Schoolkids for sale

Celina and Marcus went to Burger King for lunch. Celina ordered a Whopper with cheese, one order of onion rings, and water. There are 19 grams of fat in one order of onion rings. There are 65 grams of fat in the entire meal. Let g represent the number of grams of fat in a Whopper with cheese. Write an equation to find how many grams of fat are in a Whopper with cheese.

It reads like a bad parody, but the above is an actual—and fairly representative—word problem from the McGraw-Hill textbook Mathematics: Applications and Connections. The controversial new math text is in use in Washington state, though not in Seattle schools. Many other forms of advertising, however, are present locally. And there could be lots more coming.

In the fall of 1996, Seattle's school board adopted a policy encouraging school advertising. The policy was reluctantly rescinded months later after heavy public criticism, and the approach since then has been piecemeal. Both new school head Joseph Olshefske and a majority of school board members continue to be supportive of the concept of ads in schools.

Many types of advertising are universal among schools: free doodads like posters and book covers, often with socially redeeming messages to disguise the ad ("McDonald's says . . . stay in school!"). Teachers receive all kinds of "teaching aids," texts, and curricula from self-interested corporations (the Hershey's nutrition curriculum description of where chocolate fits on the food pyramid is particularly amusing.) There literally is no longer sport or uniform wear available without corporate logos on it.

Nationally, one of the issues receiving the most attention is the intense competition between Coke and Pepsi for exclusive district vending contracts. Such contracts frequently have sales quotas tied to the money districts receive, leading to uproars such as the debacle in Colorado Springs recently when administrators urged principals to do everything in their power to sell more Coke. Last fall, despite community opposition, Seattle's school board approved a 10-year, $6.1 million exclusive contract with Coke that includes per-school commissions and incentives based on the amount of cola sold.

This year's other local controversies have included a board move to allow commercial leases on school district property, and the continuing presence in most of the city's middle and high schools of Channel One, a vacuous 12-minute daily feed of McNews and ads that is commonly shown in home rooms and study halls.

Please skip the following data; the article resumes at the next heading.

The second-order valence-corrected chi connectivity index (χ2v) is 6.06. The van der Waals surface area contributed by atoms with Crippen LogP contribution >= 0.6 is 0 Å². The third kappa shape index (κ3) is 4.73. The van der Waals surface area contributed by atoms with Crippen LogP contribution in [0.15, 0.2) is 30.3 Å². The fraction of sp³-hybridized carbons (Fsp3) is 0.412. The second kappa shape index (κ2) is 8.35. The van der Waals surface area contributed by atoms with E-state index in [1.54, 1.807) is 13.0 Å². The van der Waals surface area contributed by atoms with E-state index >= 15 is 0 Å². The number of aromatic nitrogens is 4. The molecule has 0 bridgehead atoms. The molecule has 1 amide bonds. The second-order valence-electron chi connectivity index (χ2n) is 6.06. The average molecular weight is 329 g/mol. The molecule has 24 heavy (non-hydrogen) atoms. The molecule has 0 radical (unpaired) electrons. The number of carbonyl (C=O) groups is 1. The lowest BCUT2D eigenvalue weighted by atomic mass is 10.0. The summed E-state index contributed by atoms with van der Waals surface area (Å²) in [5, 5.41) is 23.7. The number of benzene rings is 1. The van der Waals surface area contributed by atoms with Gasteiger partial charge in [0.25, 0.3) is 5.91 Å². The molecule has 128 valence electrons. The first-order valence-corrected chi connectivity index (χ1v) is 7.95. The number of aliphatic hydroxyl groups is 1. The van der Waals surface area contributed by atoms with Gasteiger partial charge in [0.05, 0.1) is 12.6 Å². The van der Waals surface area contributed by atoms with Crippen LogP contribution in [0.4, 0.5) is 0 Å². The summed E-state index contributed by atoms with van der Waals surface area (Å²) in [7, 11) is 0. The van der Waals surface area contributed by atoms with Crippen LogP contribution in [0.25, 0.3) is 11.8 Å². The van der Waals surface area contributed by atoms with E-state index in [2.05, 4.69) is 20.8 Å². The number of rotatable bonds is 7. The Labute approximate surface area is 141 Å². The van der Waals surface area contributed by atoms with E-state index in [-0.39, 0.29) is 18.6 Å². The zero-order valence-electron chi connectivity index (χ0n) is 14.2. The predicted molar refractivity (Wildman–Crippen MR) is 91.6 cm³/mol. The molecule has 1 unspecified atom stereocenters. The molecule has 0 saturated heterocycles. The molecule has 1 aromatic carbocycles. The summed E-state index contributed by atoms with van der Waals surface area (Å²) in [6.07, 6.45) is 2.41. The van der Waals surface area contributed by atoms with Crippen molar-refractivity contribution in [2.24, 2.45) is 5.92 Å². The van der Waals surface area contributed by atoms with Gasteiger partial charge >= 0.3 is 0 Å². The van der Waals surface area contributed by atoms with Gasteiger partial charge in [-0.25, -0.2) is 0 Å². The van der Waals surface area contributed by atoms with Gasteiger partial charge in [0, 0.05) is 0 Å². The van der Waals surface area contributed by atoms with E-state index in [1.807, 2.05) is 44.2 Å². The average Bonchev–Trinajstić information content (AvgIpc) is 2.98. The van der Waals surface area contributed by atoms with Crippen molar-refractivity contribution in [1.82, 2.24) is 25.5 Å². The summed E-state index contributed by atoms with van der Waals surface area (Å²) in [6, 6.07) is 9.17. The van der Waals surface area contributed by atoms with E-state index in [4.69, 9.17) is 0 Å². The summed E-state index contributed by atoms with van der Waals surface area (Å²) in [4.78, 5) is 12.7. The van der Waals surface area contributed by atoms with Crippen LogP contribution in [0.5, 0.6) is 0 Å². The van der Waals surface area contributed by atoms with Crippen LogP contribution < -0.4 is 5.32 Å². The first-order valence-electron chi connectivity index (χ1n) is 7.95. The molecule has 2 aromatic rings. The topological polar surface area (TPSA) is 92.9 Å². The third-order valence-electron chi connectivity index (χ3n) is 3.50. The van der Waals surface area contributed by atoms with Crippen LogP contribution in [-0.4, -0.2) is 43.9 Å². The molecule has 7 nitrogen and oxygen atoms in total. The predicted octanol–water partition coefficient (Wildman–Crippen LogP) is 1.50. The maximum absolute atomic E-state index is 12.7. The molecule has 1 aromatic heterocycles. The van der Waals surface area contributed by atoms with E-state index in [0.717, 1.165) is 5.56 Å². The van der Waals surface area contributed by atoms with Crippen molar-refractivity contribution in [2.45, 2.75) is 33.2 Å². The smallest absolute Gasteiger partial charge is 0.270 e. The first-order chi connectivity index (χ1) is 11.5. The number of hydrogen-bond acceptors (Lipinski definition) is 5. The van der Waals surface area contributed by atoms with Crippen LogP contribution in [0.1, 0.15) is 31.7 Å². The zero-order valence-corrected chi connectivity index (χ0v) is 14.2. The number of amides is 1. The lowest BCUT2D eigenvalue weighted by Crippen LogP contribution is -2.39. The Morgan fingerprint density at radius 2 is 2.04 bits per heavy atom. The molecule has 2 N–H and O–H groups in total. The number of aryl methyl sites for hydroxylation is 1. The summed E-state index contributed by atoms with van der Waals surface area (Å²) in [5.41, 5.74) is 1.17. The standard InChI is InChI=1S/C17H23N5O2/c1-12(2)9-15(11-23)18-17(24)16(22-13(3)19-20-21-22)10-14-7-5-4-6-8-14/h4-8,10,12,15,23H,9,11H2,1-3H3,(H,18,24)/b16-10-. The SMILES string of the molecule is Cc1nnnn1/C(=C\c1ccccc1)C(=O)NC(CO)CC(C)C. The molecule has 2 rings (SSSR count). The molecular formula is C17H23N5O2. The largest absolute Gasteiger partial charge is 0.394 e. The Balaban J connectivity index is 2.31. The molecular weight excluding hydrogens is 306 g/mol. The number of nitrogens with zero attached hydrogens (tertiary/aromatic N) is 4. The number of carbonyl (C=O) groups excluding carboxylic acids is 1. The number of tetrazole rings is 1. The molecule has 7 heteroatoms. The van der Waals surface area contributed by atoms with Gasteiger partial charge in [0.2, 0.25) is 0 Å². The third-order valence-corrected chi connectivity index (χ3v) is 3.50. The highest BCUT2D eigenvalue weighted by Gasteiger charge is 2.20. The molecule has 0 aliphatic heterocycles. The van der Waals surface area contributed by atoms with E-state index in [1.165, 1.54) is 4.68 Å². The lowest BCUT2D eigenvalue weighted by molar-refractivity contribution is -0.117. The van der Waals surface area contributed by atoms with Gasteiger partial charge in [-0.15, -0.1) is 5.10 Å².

Ten years ago, Channel One was the cutting edge in in-school advertising because it was offering something every educator wanted: televisions in classrooms. Now, the Trojan horse is computers, and the next wave is a network called ZapMe!. ZapMe! made its state debut in Edmonds this fall; it's a program that offers schools 15 "free" networked computers whose screens not only show advertising at all times, but encourage students to click on the ads to get more product information. Similar to Channel One's one-channel televisions, ZapMe! computers can be used for Web surfing only with the permanent ads—but, hey, they're computers, and they're free, and districts across the country are taking the plunge. And plenty of other schemes to advertise are cropping up, from selling the naming rights of school gyms to erecting billboards outside and inside schools themselves.

What's wrong with advertising in public schools? There is the argument that school is one of the last non-commercialized spaces left in a child's life, and should be respected as a sanctuary for learning; additionally, some of the advertised products (like flavored sugar water) surely aren't good for kids. But most compelling is the compulsory nature of it. You have school districts raising money by literally selling their kids as an attractive demographic to advertisers. And you have the state in a position of promoting private businesses, and seemingly endorsing them, in an authoritative setting, to impressionable youth.

Against these con- cerns, two arguments are usually marshaled: First, that school districts desperately need the money and resources that corporations and their messages can bring. Second, that such messages are inescapable in the modern world, so why not use them to districts' benefit? The McGraw-Hill math text—featuring product placement for Nike, Gatorade, Barbie, Cocoa Frosted Flakes, Mattel, Disney, Warner Bros., Sony Playstations, Spalding basketballs, Oreos, McDonald's, Topps baseball cards, and many others—is all the more terrifying because it's not advertising. The authors weren't paid to use the corporate examples. The idea is to use relevant examples from students' lives, and the assumption is that only brand names can hold their attention.

Advertising in schools can work one of two ways, neither of them good. On the one hand, corporations can be using the legal mandate for public education to reach a captive, impressionable audience with messages designed to mold purchasing habits for a lifetime: teaching our kids to be good consumers. Or, our cynical, media-savvy youth will learn to regard school as just one more place where someone's trying to sell them something. Schools are, at least in theory, where our future generations learn the skills of critical thinking. The goals of an advertiser are antithetical to the goals of a teacher. Increasingly, our schools are taking the money—at our children's expense.

 
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